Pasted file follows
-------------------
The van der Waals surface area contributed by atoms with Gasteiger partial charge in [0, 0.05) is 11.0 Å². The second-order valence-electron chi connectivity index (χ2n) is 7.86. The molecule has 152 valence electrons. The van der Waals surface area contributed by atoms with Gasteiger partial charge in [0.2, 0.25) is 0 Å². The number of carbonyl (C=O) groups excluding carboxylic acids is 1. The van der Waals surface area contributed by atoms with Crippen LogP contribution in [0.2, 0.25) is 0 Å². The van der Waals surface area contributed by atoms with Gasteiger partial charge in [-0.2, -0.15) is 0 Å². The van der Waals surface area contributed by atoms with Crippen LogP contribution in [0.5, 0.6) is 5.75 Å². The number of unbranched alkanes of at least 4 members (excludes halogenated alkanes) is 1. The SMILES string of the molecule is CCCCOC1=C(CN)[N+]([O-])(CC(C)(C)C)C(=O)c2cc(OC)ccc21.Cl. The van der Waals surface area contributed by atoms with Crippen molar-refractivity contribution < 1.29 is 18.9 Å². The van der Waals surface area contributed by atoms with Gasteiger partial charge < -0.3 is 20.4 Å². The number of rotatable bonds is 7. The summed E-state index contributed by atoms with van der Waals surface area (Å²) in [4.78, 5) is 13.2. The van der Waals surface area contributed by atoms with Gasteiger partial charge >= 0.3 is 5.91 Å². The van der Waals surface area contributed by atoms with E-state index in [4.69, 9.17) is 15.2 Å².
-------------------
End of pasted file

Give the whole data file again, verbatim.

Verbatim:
The van der Waals surface area contributed by atoms with Gasteiger partial charge in [0, 0.05) is 11.0 Å². The second-order valence-electron chi connectivity index (χ2n) is 7.86. The molecule has 152 valence electrons. The van der Waals surface area contributed by atoms with Gasteiger partial charge in [0.2, 0.25) is 0 Å². The number of carbonyl (C=O) groups excluding carboxylic acids is 1. The van der Waals surface area contributed by atoms with Crippen LogP contribution in [0.2, 0.25) is 0 Å². The van der Waals surface area contributed by atoms with Gasteiger partial charge in [-0.2, -0.15) is 0 Å². The van der Waals surface area contributed by atoms with Crippen LogP contribution in [0.5, 0.6) is 5.75 Å². The number of unbranched alkanes of at least 4 members (excludes halogenated alkanes) is 1. The SMILES string of the molecule is CCCCOC1=C(CN)[N+]([O-])(CC(C)(C)C)C(=O)c2cc(OC)ccc21.Cl. The van der Waals surface area contributed by atoms with Crippen molar-refractivity contribution < 1.29 is 18.9 Å². The van der Waals surface area contributed by atoms with Gasteiger partial charge < -0.3 is 20.4 Å². The number of rotatable bonds is 7. The summed E-state index contributed by atoms with van der Waals surface area (Å²) in [4.78, 5) is 13.2. The van der Waals surface area contributed by atoms with Gasteiger partial charge >= 0.3 is 5.91 Å². The van der Waals surface area contributed by atoms with E-state index in [4.69, 9.17) is 15.2 Å².